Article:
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01 August 2000

Pigs and politics

 

It's a brave feminist who climbs willingly into a sow crate for a photo-opportunity.

But Green MP Sue Kedgley not only jumped at the chance recently, she reportedly had to elbow aside some of her Green colleagues for the privilege.

The result: the use of sow crates on pig farms is now a national issue, up there with Speight's coup and the latest child bashing outrage.

Kedgley is a politician with a passion for protest. In recent years she's been the country's most publicly visible opponent of pesticide use, food colourings, layer cages and now sow crates.

Her striking looks, her history as a feminist and the single dimensioned fervour she brings to the issues she espouses assure her of wide media coverage.

Her success inevitably ruffles feathers among her fellow travellers; some of whom have campaigned thanklessly for years on causes like animal welfare where Kedgley is seen as something of a Jenny-come-lately. But none begrudge her ability to get their causes on to the political agenda.

On the other side of the cattle stop, Kedgley's ability to reduce complex issues to bumper-sticker slogans can render grown men mute with frustration.

Ban toxic pesticides. Ban cruel layer cages. Ban inhumane sow crates.

The slogans are simple. The supporting arguments emotive and often unsubstantiated.

But try fashioning a publicly credible response in less than 100 words and you will understand the fury of executives who find themselves in the Kedgley firing line.

Twenty years ago I became a sideline pig farmer while doing a stint as the editor of the pork industry journal. At the time, there was a strong drive to get pig farmers to bring their sows indoors.

The industry, which had been built on by-product feeding - mainly whey and garbage - was the least productive in the developed world. Some pig farms were appalling eyesores and health risks.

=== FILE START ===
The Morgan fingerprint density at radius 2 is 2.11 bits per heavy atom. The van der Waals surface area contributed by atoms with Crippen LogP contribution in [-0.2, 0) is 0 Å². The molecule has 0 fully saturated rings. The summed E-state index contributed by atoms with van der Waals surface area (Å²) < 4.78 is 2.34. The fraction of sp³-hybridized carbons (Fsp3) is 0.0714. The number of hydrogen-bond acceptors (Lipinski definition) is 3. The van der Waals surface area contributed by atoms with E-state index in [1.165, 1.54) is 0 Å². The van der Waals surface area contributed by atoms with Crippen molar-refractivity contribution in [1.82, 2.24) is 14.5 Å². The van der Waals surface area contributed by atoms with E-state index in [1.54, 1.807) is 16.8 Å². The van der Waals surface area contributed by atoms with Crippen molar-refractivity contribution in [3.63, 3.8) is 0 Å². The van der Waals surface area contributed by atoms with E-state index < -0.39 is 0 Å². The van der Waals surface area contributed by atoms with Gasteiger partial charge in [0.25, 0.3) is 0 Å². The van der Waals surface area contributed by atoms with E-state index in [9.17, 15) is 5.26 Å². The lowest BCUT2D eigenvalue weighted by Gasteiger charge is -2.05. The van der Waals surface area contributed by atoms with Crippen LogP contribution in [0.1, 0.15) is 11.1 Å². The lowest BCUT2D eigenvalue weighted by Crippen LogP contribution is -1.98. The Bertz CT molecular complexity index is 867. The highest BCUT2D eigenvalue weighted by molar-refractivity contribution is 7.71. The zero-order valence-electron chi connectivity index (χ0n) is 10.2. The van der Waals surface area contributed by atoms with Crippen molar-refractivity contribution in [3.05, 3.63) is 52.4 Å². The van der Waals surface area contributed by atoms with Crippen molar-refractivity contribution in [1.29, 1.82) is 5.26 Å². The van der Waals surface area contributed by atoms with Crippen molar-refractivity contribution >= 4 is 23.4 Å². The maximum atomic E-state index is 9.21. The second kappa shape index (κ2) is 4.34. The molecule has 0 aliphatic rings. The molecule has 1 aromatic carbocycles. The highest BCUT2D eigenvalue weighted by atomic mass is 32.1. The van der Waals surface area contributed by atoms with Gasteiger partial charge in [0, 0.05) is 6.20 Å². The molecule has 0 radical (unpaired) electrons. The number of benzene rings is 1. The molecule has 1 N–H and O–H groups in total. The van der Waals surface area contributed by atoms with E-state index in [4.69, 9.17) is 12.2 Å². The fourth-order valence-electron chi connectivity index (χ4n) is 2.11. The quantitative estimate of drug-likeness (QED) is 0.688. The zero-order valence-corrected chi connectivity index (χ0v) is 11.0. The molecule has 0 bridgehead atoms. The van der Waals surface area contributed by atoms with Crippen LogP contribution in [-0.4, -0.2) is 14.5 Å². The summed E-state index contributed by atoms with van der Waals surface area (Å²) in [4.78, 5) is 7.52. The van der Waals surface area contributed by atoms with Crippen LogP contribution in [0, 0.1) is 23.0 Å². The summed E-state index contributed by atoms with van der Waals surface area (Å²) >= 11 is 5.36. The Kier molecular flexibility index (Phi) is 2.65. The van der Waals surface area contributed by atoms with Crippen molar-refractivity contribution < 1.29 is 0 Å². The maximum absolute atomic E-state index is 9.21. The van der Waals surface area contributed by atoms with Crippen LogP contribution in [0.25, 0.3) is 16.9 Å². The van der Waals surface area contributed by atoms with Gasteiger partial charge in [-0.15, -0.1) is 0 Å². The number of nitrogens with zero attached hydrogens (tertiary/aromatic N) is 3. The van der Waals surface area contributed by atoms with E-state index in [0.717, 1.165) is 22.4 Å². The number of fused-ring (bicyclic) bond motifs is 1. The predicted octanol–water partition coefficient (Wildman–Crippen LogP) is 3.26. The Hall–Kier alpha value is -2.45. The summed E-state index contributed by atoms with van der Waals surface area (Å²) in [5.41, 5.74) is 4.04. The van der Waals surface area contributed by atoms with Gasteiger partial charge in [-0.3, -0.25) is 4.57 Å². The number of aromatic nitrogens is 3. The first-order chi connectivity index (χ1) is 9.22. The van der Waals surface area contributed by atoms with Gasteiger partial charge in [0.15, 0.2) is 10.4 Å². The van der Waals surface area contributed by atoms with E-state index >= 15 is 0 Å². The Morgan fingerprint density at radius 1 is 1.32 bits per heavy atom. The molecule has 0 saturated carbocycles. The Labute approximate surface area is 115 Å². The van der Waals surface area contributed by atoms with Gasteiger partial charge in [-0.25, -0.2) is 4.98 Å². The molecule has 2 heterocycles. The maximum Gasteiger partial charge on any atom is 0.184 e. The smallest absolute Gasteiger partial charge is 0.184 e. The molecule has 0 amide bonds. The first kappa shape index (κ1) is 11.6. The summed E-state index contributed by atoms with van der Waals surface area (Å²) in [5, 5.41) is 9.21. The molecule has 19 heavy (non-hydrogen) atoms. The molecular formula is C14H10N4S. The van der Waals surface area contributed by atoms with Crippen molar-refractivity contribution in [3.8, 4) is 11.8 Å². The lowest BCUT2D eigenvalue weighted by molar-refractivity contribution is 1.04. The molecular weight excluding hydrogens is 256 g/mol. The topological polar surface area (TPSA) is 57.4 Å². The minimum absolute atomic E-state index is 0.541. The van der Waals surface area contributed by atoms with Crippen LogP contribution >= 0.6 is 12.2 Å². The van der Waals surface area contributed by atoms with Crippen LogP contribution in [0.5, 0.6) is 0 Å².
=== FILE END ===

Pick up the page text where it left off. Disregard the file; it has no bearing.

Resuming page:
The logic in favour of housing, in terms of animal welfare, human health and the control of vermin and disease, was overwhelming. In nature, pigs can be extremely aggressive, are prone to cannibalism and are a reservoir for several diseases which can (and still do) kill people.

There were also huge productivity benefits arising from taking pigs indoors.

When sows farrow (give birth) in crates, their piglets are less likely to be crushed to death by their mothers. By feeding sows in individual stalls, it is possible to ensure that all animals - not just the aggressive ones - get a decent feed.

But perhaps most importantly, the housing of sows enables farmers to easily monitor individual animals. Invariably this leads to farmers becoming better managers of their animals.

Personally, I never liked dry sow crates or, for that matter, layer cages. I wouldn't want to manage animals in that environment, either for the animals or for myself.

But then, neither would I dream of outlawing these systems in favour of the Pollyanna dream of free-range farming.

Why? Because there are more risks and costs associated with free-range pig and poultry production.

Just visit a free-range operation in July when it's been raining solidly for a couple of months and see for yourself. The farmers who make a success of these operations - and some do - are very skilled indeed.

Indeed, New Zealand has some highly skilled stockpeople who have the ability to reduce the reliance on crates and cages, if this is what the market wants. Yet these are the very individuals Kedgley alienates so carelessly.

If lobbyists and pork and poultry consumers genuinely want to improve animal welfare, then improved animal welfare is what they should be advocating. Not remedies which, if adopted, could have the opposite effect to that intended.

Any other approach is intellectually dishonest.

And just in case pig and poultry farmers are feeling smug having read this far, they shouldn't be.

For more than 30 years, consumers in northern Europe have become increasingly disquieted by factory farming systems. New Zealand attitudes to animal welfare and environmental issues, as all food marketers should know, have much in common with those in that part of the world.

Yet for most of those years the pork and poultry industries chose to ignore the smoke on the horizon.

Back in the early 1980s, the pig industry rejected a proposal from a certain young journalist to establish an on-farm QA scheme to give credibility to its Trimpork brand. Only in the last five years has such a scheme been adopted and it still accounts for less than a third of total production.

The farmers who now feel aggrieved about Sue Kedgley and that pig crate should have double cause for being upset. They helped put her there.

Published in the New Zealand Herald, 14 August 2000

- Trevor Walton


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